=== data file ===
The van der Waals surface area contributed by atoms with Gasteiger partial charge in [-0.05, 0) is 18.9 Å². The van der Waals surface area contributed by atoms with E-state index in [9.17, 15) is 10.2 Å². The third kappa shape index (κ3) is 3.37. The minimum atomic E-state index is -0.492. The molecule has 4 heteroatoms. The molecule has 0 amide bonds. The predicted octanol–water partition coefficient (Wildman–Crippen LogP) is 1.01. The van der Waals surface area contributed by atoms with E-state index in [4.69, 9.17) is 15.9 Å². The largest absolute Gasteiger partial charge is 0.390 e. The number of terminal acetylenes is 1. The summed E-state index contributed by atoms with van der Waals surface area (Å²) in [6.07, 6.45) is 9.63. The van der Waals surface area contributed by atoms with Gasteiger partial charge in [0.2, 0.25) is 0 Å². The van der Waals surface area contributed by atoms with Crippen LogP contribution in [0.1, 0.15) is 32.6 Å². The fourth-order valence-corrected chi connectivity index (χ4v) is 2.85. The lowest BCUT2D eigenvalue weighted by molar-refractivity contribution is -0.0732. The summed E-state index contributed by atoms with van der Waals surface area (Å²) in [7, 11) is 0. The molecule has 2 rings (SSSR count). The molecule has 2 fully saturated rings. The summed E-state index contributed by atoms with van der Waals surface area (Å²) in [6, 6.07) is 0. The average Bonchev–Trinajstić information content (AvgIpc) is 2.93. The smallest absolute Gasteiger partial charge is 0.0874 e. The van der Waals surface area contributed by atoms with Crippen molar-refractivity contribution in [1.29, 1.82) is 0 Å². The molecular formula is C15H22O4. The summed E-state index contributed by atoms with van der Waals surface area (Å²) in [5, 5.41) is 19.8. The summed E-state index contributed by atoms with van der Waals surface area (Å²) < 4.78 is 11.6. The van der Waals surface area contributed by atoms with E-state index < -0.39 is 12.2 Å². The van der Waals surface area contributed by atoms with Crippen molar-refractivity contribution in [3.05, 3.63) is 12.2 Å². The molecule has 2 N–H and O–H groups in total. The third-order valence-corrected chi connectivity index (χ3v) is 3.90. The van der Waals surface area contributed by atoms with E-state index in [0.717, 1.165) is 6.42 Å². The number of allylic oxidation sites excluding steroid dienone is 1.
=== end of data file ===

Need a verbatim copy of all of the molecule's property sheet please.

The van der Waals surface area contributed by atoms with Gasteiger partial charge in [-0.05, 0) is 18.9 Å². The van der Waals surface area contributed by atoms with E-state index in [9.17, 15) is 10.2 Å². The third kappa shape index (κ3) is 3.37. The minimum atomic E-state index is -0.492. The molecule has 4 heteroatoms. The molecule has 0 amide bonds. The predicted octanol–water partition coefficient (Wildman–Crippen LogP) is 1.01. The van der Waals surface area contributed by atoms with E-state index in [4.69, 9.17) is 15.9 Å². The largest absolute Gasteiger partial charge is 0.390 e. The number of terminal acetylenes is 1. The summed E-state index contributed by atoms with van der Waals surface area (Å²) in [6.07, 6.45) is 9.63. The van der Waals surface area contributed by atoms with Gasteiger partial charge in [0.2, 0.25) is 0 Å². The van der Waals surface area contributed by atoms with Crippen LogP contribution in [0.1, 0.15) is 32.6 Å². The fourth-order valence-corrected chi connectivity index (χ4v) is 2.85. The lowest BCUT2D eigenvalue weighted by molar-refractivity contribution is -0.0732. The summed E-state index contributed by atoms with van der Waals surface area (Å²) in [7, 11) is 0. The molecule has 2 rings (SSSR count). The molecule has 2 fully saturated rings. The summed E-state index contributed by atoms with van der Waals surface area (Å²) in [6, 6.07) is 0. The average Bonchev–Trinajstić information content (AvgIpc) is 2.93. The smallest absolute Gasteiger partial charge is 0.0874 e. The van der Waals surface area contributed by atoms with Crippen molar-refractivity contribution in [1.29, 1.82) is 0 Å². The molecular formula is C15H22O4. The summed E-state index contributed by atoms with van der Waals surface area (Å²) in [5, 5.41) is 19.8. The summed E-state index contributed by atoms with van der Waals surface area (Å²) < 4.78 is 11.6. The van der Waals surface area contributed by atoms with E-state index < -0.39 is 12.2 Å². The van der Waals surface area contributed by atoms with Crippen molar-refractivity contribution in [3.05, 3.63) is 12.2 Å². The molecule has 2 N–H and O–H groups in total. The third-order valence-corrected chi connectivity index (χ3v) is 3.90. The van der Waals surface area contributed by atoms with E-state index in [0.717, 1.165) is 6.42 Å². The number of allylic oxidation sites excluding steroid dienone is 1.